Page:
First of all...if you have followed me for long, you know I love number lines--especially number lines that think "outside the box"--even number lines can be rote and low level--so we want to watch for that!
The other day I gave my students this one...it had the 0 and the 2 marked--and asked student to identify what number they felt that "dot" was showing. My first step is always to ask them to THINK before they even pick up their pencil. While they think, I remind them to consider what they know and can tell from just looking at it. I really think slowing them down before they start writing can lead to deeper understanding and reduce careless errors. Plus--for those students who ARE slower processors...not having to watch 20 other students get to work feverishly while they sit is SO refreshing and validating for them. After some think time, they were off!
You must all come to consensus about what fraction you will assign your dot. When you are all in agreement (and this took SOME debate in some groups!), you will mark it on the white copy and start explaining your thinking. When you present, I will call on whoever I want so make sure everyone is accountable for the information and explanation.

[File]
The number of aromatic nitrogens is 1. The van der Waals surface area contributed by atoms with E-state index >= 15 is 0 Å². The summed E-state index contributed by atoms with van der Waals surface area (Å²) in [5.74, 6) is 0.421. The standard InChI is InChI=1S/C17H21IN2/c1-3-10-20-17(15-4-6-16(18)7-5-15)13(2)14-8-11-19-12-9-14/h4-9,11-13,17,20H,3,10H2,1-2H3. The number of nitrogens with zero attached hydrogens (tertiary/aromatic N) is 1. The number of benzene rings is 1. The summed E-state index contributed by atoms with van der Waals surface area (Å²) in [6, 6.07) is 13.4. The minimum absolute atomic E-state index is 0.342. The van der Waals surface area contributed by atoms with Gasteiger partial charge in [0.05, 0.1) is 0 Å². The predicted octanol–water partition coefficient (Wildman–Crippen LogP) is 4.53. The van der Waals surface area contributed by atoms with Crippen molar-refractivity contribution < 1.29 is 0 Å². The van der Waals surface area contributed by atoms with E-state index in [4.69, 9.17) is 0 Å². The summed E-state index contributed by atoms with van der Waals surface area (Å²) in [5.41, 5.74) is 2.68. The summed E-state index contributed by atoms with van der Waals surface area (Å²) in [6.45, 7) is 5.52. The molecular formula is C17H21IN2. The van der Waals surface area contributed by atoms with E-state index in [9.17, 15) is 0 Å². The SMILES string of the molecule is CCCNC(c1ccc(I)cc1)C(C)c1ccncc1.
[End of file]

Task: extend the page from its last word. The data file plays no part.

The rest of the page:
(or something to that effect)
For this particular problem, we had some debate. About half the groups believed the dot to be at 3/4 while the other groups had a variety of answers. One by one, they presented their solution and defended their logic. Along the way, there were a few "a-ha's"...and a few stubborn souls who stood their ground despite very good arguments from others!
1. Think time
2. Independent time
3. Partner/consensus time
4. Whole group sharing and debating time
Watch how engaged your students will be...and let me know how it goes!
I also have two other number line resources and a bundle of all three...see what you think! I use them ALL year long.
Want to pin this post for later? Here you go! And watch for several more fraction posts coming soon!
Looking for an entire fraction UNIT to get students thinking and talking? Check this one out!
(the number lines are not a part of this resource)